How do you die in space?


by Mental Gridlock
Tags: space
Mental Gridlock
Mental Gridlock is offline
#1
Dec13-05, 07:06 PM
P: 125
When you are floating in the middle of space nowhere near a planet or anything, and then you take your space helmet off, what happens?

Does your head explode from the internal pressure? Or does it expand more gradually like in Total Recall. I figure it would swell up faster than that though, as Mars at least has SOME atmospheric pressure. But with none whatsoever in space, I would THINK it's an instantaneous explosion, but of course I don't know.

Or would you freeze to death first? How would death actually happen, (besides the anoxia). Would you shatter, or still be a corpse? I mean I've seen it happen in the movies but I can't trust them for scientific accuracy and am dying to know. I usually like to find things out by experiment but in this case I'll just ask because my space shuttle is at the shop.
Phys.Org News Partner Biology news on Phys.org
Citizen scientists match research tool when counting sharks
Microbes provide insights into evolution of human language
First sex determining genes appeared in mammals 180 million years ago
dicerandom
dicerandom is offline
#2
Dec13-05, 07:25 PM
P: 308
http://www.straightdope.com/classics/a3_147.html

What a lovely topic for discussion
Moonbear
Moonbear is offline
#3
Dec13-05, 08:24 PM
Emeritus
Sci Advisor
PF Gold
Moonbear's Avatar
P: 12,257
Quote Quote by dicerandom
http://www.straightdope.com/classics/a3_147.html

What a lovely topic for discussion
Since the latter description reports the cause of death as pulmonary embolism, it sounds like decompression sickness is the culprit (otherwise known as the bends...what divers experience if they ascend from high pressure to atmospheric pressure too quickly, but it can happen with any rapid change in pressure from higher to lower).

http://www.emedicine.com/emerg/topic121.htm

http://en.wikipedia.org/wiki/Decompression_sickness

somasimple
somasimple is online now
#4
Dec14-05, 12:35 AM
PF Gold
somasimple's Avatar
P: 716

How do you die in space?


How do you die in space?
hmmm, quickly?
GOD__AM
GOD__AM is offline
#5
Dec14-05, 06:22 PM
P: 207
Quote Quote by Moonbear
Since the latter description reports the cause of death as pulmonary embolism, it sounds like decompression sickness is the culprit (otherwise known as the bends...what divers experience if they ascend from high pressure to atmospheric pressure too quickly, but it can happen with any rapid change in pressure from higher to lower).
http://www.emedicine.com/emerg/topic121.htm
http://en.wikipedia.org/wiki/Decompression_sickness
A pulmonary embolism is a type of over expansion injury, which occurs when air escapes from the lungs into the blood vessles around the heart. These are usually fatal, and are far more dangerous than decompression sickness.
Decompression sickness has to do with disolved gas coming out of solution (in the blood stream), and forming bubbles in the blood vessles or under the skin.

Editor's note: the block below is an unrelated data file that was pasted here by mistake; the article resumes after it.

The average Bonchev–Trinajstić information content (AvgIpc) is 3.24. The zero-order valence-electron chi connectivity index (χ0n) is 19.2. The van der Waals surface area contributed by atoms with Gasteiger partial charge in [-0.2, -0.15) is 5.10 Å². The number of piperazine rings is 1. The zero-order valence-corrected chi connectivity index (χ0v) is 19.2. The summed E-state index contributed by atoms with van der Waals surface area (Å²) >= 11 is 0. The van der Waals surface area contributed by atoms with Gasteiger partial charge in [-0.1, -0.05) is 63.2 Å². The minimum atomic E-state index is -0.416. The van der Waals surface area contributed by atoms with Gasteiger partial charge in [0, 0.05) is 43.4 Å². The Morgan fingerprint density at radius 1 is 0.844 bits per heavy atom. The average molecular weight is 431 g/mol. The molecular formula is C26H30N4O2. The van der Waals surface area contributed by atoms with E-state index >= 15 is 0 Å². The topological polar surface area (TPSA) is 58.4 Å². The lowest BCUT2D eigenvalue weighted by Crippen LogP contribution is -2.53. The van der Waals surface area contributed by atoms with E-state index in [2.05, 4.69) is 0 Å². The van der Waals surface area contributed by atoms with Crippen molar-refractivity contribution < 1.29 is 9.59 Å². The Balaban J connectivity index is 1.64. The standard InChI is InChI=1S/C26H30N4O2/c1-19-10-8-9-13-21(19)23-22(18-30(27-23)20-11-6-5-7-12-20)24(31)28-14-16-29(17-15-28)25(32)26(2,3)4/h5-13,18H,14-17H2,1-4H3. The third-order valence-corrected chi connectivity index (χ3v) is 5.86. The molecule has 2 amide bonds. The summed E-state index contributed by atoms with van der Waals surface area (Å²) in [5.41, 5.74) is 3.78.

Not to nit-pick, but they really are two different things.
Moonbear
Moonbear is offline
#6
Dec14-05, 06:49 PM
Emeritus
Sci Advisor
PF Gold
Moonbear's Avatar
P: 12,257
Quote Quote by GOD__AM
A pulmonary embolism is a type of over expansion injury, which occurs when air escapes from the lungs into the blood vessles around the heart. These are usually fatal, and are far more dangerous than decompression sickness.
Decompression sickness has to do with disolved gas coming out of solution (in the blood stream), and forming bubbles in the blood vessles or under the skin.
Not to nit-pick, but they really are two different things.
Where did you get your definition of pulmonary embolism? Pulmonary embolism is when a blood clot enters the lungs. http://www.nhlbi.nih.gov/health/dci/...e/pe_what.html
http://www.mayoclinic.com/health/pul...bolism/DS00429
http://www.emedicine.com/EMERG/topic490.htm
Air bubbles in the blood stream, as occur in decompression sickness, can cause such emboli. The overexpansion injury you speak of can also be part of decompression sickness.

Did you read the links I provided? They explained all of this:
In http://www.emedicine.com/emerg/topic121.htm
Thrombi may form because of the activation of the early phases of blood coagulation and the release of vasoactive substances from cells lining the blood vessels. The blood-bubble interface may act as a foreign surface, causing this effect. Bubble formation in DCS has been believed not only to cause mechanical stretch or damage and blockage of blood flow by embolization, but also to act as a foreign body and to activate the complement and coagulation pathways, creating a thrombus. Recent studies appear to leave this concept unresolved. Some of the studies' authors indicate that they have supported this hypothesis, while others could not find a correlation with degree of injury.
and

Arterial gas embolization

Pulmonary overpressurization (see article on Dysbarism) can cause large gas emboli when a rupture into the pulmonary vein allows alveolar gas to enter systemic circulation. Gas emboli can lodge in coronary, cerebral, and other systemic arterioles. These gas bubbles continue to expand as ascending pressure decreases, thus increasing the severity of clinical signs. Symptoms and signs depend on where the emboli travel. Coronary artery embolization can lead to myocardial infarction or dysrhythmia. Cerebral artery emboli can cause stroke or seizures.